This is the new storage area for completed bales at the Southeastern Oakland County Resource Recovery Authority Material Recovery Facility in Troy.

This is the new storage area for completed bales at the Southeastern Oakland County Resource Recovery Authority Material Recovery Facility in Troy.

Photo provided by the Southeastern Oakland County Resource Recovery Authority


SOCRRA reveals updates, improved service, resident participation

By: Terry Oparka, Tiffany Esshaki | C&G Newspapers | Published February 12, 2018

OAKLAND COUNTY/TROY — After dropping out for a few months, the Southeastern Oakland County Resource Recovery Authority Recycling Drop-off Center and Material Recovery Facility in Troy is open to residents in participating communities.

Participating SOCRRA communities are Berkley, Beverly Hills, Birmingham, Clawson, Ferndale, Hazel Park, Huntington Woods, Lathrup Village, Oak Park, Pleasant Ridge, Royal Oak and Troy.

The SOCRRA drop-off facility, 995 Coolidge Highway, south of Maple Road, remained closed to the public during renovations and only accepted hazardous waste and recyclable electronics on Saturdays while the Material Recovery Facility was retooled for single-stream processing. It is now fully operational.

Colette Farris, the organization development manager at SOCRRA, explained that it is a “whole new facility.”

The new equipment — sorting screens and stations, conveyor belts to move recyclables, and bunkers to store materials until they are ready to be bundled together into a bale — required extra space, taking over the area that once housed the Recycling Drop-off Center.

Farris explained that the cost for the upgrades, funded by SOCRRA communities as monthly charges spread out over 10 years, was $8 million. Specific amounts were not available and are based on the number of residents and the amount of usage.

“We anticipate higher than usual traffic (at first) at the Drop-Off Center,” Farris said. She urged everyone to be “mindful and considerate.”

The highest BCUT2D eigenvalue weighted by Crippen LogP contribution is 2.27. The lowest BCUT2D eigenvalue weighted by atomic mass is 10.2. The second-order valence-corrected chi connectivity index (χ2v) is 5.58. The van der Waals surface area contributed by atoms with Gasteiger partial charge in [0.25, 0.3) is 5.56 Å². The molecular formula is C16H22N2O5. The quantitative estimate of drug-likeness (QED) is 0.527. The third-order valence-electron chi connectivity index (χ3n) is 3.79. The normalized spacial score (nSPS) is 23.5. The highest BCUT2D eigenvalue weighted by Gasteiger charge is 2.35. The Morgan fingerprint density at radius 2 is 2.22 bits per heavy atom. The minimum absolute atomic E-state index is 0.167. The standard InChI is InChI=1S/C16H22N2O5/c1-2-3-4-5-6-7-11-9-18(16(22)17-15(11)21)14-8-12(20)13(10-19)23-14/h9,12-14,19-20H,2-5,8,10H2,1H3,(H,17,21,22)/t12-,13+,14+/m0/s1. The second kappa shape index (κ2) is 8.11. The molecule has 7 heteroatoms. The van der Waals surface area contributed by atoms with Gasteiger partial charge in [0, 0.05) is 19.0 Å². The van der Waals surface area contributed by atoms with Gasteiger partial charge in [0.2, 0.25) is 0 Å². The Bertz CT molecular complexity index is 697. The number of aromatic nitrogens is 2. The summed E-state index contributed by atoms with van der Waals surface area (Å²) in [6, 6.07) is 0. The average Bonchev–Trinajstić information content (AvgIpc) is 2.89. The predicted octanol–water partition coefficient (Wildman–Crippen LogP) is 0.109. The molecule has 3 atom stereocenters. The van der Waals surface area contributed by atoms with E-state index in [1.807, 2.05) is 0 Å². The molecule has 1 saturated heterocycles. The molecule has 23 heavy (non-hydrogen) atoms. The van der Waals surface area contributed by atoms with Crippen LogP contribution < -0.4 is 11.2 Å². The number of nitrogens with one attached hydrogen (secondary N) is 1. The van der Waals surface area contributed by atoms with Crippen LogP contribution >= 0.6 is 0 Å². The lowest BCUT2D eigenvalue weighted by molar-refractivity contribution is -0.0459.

That already seems to be the case in participating Eagle communities.

“In the village, our numbers have been up about 20 percent,” Beverly Hills Manager Chris Wilson said about recycling since SOCRRA distributed its new, larger bins last year. “The response to the new, larger carts has been generally positive. Residents are also very happy that the SOCRRA facility has now reopened to the general public.”

Lauren Wood, director of Birmingham Public Services, said the new carts — which are about three and a half times larger than the old model, with wheels and a heavy-duty attached lid — have improved recycling participation in the city by about 15 percent.

“Once the recycling carts were delivered to households, the overall sentiment was a big cheer,” she said.

According to the SOCRRA website, on average, SOCRRA recycles 13,000 tons of paper, plastic, metal and glass recyclables collected at the curb each year. At the curb, SOCRRA picks up newspapers, magazines, office paper, junk mail, boxboard, cardboard, drink boxes and milk cartons, all plastic containers, metal cans, and glass bottles and jars.

SOCRRA member communities earn a rebate for every ton of recyclables collected by SOCRRA, which offsets the cost to operate recycling and trash collection services.

Batteries, styrofoam — but not packing peanuts — plastic bags and scrap metal may be dropped off at the Recycling Drop-off Center. Those items should not be placed in the curbside recycling bins.

The drop-off center is open 9 a.m.-5 p.m. Mondays-Fridays and 7 a.m.-1 p.m. Saturdays. Shredder hours are the same.

For more information on the SOCRRA Recycling Drop-off Center, visit socrra.org.